Williamsburg in top 10 US cities for number of female executives

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November 13, 2014

11:20 PM

The proverbial glass ceiling is higher for women in Williamsburg than in most other U.S. cities, according to a recent study released by Infogroup Targeting Solutions.

The study collected data on businesses across the country to see how many had at least one female employed in a top executive position. In Williamsburg, which placed ninth on the list of cities with the most businesses fitting the bill, 40.5 percent of firms have at least one female senior member, compared with the national average of just 27 percent.

“There has been a lot of media coverage recently about the glass ceiling and women in the workplace with several tech companies publishing self-reported diversity statistics,” Infogroup Vice President of Sales Andrea Halderman said in an email. “Given the depth of data in the Infogroup Business Database, which has robust information on over 21 million businesses, we wanted to use its capabilities to lend an incremental voice to the conversation. We found it surprising that six Silicon Valley cities appear in the top 50 U.S. cities for female executives, when looking at companies with 10 employees or more.”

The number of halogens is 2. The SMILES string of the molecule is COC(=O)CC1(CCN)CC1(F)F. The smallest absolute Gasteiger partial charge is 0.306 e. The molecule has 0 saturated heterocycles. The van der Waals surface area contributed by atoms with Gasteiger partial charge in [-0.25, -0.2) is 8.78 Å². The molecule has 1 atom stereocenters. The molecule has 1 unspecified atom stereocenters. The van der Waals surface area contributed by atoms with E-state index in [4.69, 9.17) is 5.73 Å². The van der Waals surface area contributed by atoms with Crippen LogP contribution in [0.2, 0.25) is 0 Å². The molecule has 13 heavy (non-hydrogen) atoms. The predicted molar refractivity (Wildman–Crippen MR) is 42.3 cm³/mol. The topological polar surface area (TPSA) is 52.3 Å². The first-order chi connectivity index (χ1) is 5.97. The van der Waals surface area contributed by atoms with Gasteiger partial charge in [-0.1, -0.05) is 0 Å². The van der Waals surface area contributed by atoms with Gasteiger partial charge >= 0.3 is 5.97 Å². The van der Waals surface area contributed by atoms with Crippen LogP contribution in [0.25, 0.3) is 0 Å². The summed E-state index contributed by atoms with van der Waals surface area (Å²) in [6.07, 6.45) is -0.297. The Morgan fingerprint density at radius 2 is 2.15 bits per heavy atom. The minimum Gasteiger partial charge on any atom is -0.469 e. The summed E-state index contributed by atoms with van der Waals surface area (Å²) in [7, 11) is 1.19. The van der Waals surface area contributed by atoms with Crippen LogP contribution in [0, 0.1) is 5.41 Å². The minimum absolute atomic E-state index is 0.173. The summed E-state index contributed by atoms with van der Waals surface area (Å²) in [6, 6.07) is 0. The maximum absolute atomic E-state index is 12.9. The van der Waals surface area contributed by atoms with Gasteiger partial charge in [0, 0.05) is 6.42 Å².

“Businesses in these college towns probably know the talent that’s coming out of the schools,” Madison Swart ’15 said. “And I think that we’re becoming more and more blind to gender.”

In these six cities — home to technology giants such as Facebook, Twitter and Pinterest —women fill between 19 and 23 percent of executive roles. The Washington, D.C. metro area also boasts six cities in the top 50: Herndon, Va.; Reston, Va.; McLean, Va.; Arlington, Va.; Bethesda, Md.; and Washington, D.C.

Williamsburg joins four other college towns on the top-10 list, and 14 others that make the top 50. Among these cities, Williamsburg is the only Virginia college town.

Madison Swart ’15, finance major at the College of William and Mary’s Mason School of Business and president of the Women in Business club, said she was not surprised by the high proportion of college towns that have women in high business positions, since nationally females make up a higher percentage of college students than males.

“Businesses in these college towns probably know the talent that’s coming out of the schools,” Swart said. “And I think that we’re becoming more and more blind to gender, so it’s not like ‘Oh, you’re a woman so you’re not going to be an executive because you want to have a family.’ Women have more liberty to make their own decisions, I think; it’s just become more of the norm. And I think that college towns are where it starts because that’s where the talent’s coming from.”

City Councilwoman Judith Knudson said Williamsburg’s rating was actually higher than she would have expected. As the sole female city council member, the first female member of the James City County board of supervisors, and former president of the Williamsburg Area League of Women Voters, she said gender inequality in Williamsburg — even though less pronounced than in previous years — is still pervasive and damaging.